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New report says it’s getting drier, wetter and more humid – all at once

Australia’s volatile summer of fatal floods, scorching heat and fires and oppressive humidity is a sign the planet is warming fast, a report says.

Feb 08, 2024, updated Feb 08, 2024
The tourism recovery is well underway (Photo TEQ)

The tourism recovery is well underway (Photo TEQ)

The 2023-24 summer has included the nation’s driest three months on record from August to October, followed by a month of record rainfall in the eastern states.

Weather records have been broken in almost every state and territory as communities were slammed with wild swings between cyclones, flooding rains, heatwaves and extreme fire conditions.

Millions of Australians have also sweltered through weeks of stifling humidity, with east coast cities more humid than the long-term average for January and Sydney registering its highest dew point on record.

A Climate Council report released on Thursday says the Australian summer has delivered clear signs the planet is overheating, including rising ocean temperatures along the east coast.

Sea surface temperatures have been more than 3C above average in some areas and strong easterly winds have brought unbearable humidity and weather conditions conducive to storms.

The unusually early arrival of Cyclone Jasper in Queensland and its slow dawdle across land resulted in enormous rainfall dumps – another sign of what’s expected of intense storms on an overheating planet, along with high-intensity rainfall and above-average temperatures.

The council’s director of research Simon Bradshaw said the chaotic summer weather had left many Australians suffering climate whiplash as they were hurtled from one extreme to another with little time to recover – and it was not over yet.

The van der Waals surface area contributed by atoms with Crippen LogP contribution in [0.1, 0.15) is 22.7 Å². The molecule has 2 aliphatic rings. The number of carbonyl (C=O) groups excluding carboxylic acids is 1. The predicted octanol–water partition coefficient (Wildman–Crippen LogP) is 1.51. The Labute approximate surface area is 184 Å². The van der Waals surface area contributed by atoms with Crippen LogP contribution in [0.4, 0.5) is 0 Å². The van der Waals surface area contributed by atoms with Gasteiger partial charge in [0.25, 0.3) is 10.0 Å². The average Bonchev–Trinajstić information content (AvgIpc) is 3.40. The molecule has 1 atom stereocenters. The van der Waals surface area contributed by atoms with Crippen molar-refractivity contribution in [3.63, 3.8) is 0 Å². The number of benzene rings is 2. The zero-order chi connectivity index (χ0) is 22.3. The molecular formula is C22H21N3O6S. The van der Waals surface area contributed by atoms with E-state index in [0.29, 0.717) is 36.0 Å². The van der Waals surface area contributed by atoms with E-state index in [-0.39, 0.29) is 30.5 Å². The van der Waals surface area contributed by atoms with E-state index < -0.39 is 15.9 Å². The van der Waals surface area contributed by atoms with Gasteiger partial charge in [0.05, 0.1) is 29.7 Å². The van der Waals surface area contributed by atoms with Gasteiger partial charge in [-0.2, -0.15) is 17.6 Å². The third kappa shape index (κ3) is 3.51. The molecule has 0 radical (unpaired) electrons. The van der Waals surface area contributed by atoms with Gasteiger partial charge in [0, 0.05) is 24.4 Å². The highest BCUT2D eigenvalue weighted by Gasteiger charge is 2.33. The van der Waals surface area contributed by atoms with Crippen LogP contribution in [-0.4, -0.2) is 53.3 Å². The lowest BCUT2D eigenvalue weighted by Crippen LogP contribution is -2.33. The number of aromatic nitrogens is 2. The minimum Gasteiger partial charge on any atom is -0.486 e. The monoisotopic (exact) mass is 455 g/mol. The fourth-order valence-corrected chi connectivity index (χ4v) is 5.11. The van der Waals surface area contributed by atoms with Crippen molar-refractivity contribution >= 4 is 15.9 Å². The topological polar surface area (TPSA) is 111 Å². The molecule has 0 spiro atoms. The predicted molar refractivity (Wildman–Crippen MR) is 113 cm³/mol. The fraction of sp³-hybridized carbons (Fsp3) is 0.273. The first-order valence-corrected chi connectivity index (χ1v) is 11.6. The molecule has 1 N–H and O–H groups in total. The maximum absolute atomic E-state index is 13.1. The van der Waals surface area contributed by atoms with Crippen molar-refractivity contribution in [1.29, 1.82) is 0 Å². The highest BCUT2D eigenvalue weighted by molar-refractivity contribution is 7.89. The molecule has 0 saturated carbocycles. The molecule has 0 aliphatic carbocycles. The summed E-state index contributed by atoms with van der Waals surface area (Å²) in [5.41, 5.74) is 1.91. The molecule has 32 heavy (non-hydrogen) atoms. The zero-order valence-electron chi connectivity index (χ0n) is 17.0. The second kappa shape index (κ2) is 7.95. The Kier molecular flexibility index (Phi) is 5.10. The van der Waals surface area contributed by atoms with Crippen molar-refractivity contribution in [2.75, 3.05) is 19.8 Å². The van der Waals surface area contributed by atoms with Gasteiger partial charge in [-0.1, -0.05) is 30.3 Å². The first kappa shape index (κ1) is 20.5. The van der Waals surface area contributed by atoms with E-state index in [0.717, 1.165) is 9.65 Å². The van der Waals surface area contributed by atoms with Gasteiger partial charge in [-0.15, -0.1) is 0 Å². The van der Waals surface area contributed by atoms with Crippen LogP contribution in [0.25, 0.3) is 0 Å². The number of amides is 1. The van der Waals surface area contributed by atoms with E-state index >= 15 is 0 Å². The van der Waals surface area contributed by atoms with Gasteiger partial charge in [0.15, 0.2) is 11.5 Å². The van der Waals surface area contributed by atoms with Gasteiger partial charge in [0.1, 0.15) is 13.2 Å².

“From intense heat and fierce fire conditions to flooding rains and back again – the stifling humidity, intense storms, soaring temperatures and other extremes of recent months are all key signs of a fast-warming planet,” he said.

The council said the weather was not foreseen, with a predicted El Nino and an early start to the fire season, which included a deadly Queensland blaze in October that destroyed more homes than the infamous 2019-20 Black Summer fires, indicating the nation was in for a hot and dry summer.

But it did not last, with extreme downpours, intense storms and flooding claiming lives and homes in communities up and down the east coast a month later, as some weather stations registered their highest November rainfall on record.

Temperatures have also been well above average in many parts, with homes around Perth threatened three times by large fires as the state baked through its warmest September in more than a century and a series of heatwaves broke records.

Towns in the Pilbara and outback Queensland also recorded new January temperature records, with maximums just shy of 50C.

Biological scientist Lesley Hughes said Australia could no longer rely on historical weather records and patterns to make forecasts.

“Climate change is causing erratic swings from sweltering heat to devastating downpours, and it is increasingly hard to predict what each season will bring,” she said.

“What we can rely on is the science … that has been warning us for decades that days like these would come.”

Professor Hughes said the world needed to immediately end the use of fossil fuels, such as coal, oil and gas, to slow global warming.

Dr Bradshaw called for Australia’s environmental laws to be reformed “so that we stop adding fuel to the fire by approving new coal and gas projects”.

He said the nation should implement proposed fuel efficiency standards as soon as possible and work harder to prepare communities for the coming impact of further climate change.

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